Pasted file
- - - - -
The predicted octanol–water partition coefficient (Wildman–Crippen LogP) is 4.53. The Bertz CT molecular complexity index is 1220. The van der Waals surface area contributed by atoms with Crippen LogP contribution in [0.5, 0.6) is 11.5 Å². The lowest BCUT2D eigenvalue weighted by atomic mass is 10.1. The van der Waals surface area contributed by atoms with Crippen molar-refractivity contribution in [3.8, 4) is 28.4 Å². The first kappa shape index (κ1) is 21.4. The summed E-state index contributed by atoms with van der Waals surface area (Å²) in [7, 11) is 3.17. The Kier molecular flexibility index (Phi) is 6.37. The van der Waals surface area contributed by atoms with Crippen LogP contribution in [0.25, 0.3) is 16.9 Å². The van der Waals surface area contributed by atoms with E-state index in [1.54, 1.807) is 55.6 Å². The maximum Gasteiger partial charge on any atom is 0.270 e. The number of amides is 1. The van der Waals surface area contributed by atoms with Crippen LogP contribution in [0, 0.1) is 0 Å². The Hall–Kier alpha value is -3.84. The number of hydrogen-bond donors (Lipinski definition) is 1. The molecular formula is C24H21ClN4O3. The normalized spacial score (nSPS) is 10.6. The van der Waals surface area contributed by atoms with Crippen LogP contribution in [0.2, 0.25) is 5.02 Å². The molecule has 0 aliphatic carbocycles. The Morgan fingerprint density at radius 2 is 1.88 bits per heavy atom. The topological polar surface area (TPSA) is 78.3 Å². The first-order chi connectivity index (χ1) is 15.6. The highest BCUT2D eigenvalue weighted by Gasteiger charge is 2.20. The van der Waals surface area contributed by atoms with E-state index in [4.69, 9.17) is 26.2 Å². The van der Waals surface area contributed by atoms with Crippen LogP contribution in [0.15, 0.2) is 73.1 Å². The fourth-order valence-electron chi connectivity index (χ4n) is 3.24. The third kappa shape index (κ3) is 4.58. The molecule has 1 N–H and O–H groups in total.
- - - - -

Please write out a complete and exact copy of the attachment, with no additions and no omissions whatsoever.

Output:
The predicted octanol–water partition coefficient (Wildman–Crippen LogP) is 4.53. The Bertz CT molecular complexity index is 1220. The van der Waals surface area contributed by atoms with Crippen LogP contribution in [0.5, 0.6) is 11.5 Å². The lowest BCUT2D eigenvalue weighted by atomic mass is 10.1. The van der Waals surface area contributed by atoms with Crippen molar-refractivity contribution in [3.8, 4) is 28.4 Å². The first kappa shape index (κ1) is 21.4. The summed E-state index contributed by atoms with van der Waals surface area (Å²) in [7, 11) is 3.17. The Kier molecular flexibility index (Phi) is 6.37. The van der Waals surface area contributed by atoms with Crippen LogP contribution in [0.25, 0.3) is 16.9 Å². The van der Waals surface area contributed by atoms with E-state index in [1.54, 1.807) is 55.6 Å². The maximum Gasteiger partial charge on any atom is 0.270 e. The number of amides is 1. The van der Waals surface area contributed by atoms with Crippen LogP contribution in [0, 0.1) is 0 Å². The Hall–Kier alpha value is -3.84. The number of hydrogen-bond donors (Lipinski definition) is 1. The molecular formula is C24H21ClN4O3. The normalized spacial score (nSPS) is 10.6. The van der Waals surface area contributed by atoms with Crippen LogP contribution in [0.2, 0.25) is 5.02 Å². The molecule has 0 aliphatic carbocycles. The Morgan fingerprint density at radius 2 is 1.88 bits per heavy atom. The topological polar surface area (TPSA) is 78.3 Å². The first-order chi connectivity index (χ1) is 15.6. The highest BCUT2D eigenvalue weighted by Gasteiger charge is 2.20. The van der Waals surface area contributed by atoms with E-state index in [4.69, 9.17) is 26.2 Å². The van der Waals surface area contributed by atoms with Crippen LogP contribution in [0.15, 0.2) is 73.1 Å². The fourth-order valence-electron chi connectivity index (χ4n) is 3.24. The third kappa shape index (κ3) is 4.58. The molecule has 1 N–H and O–H groups in total.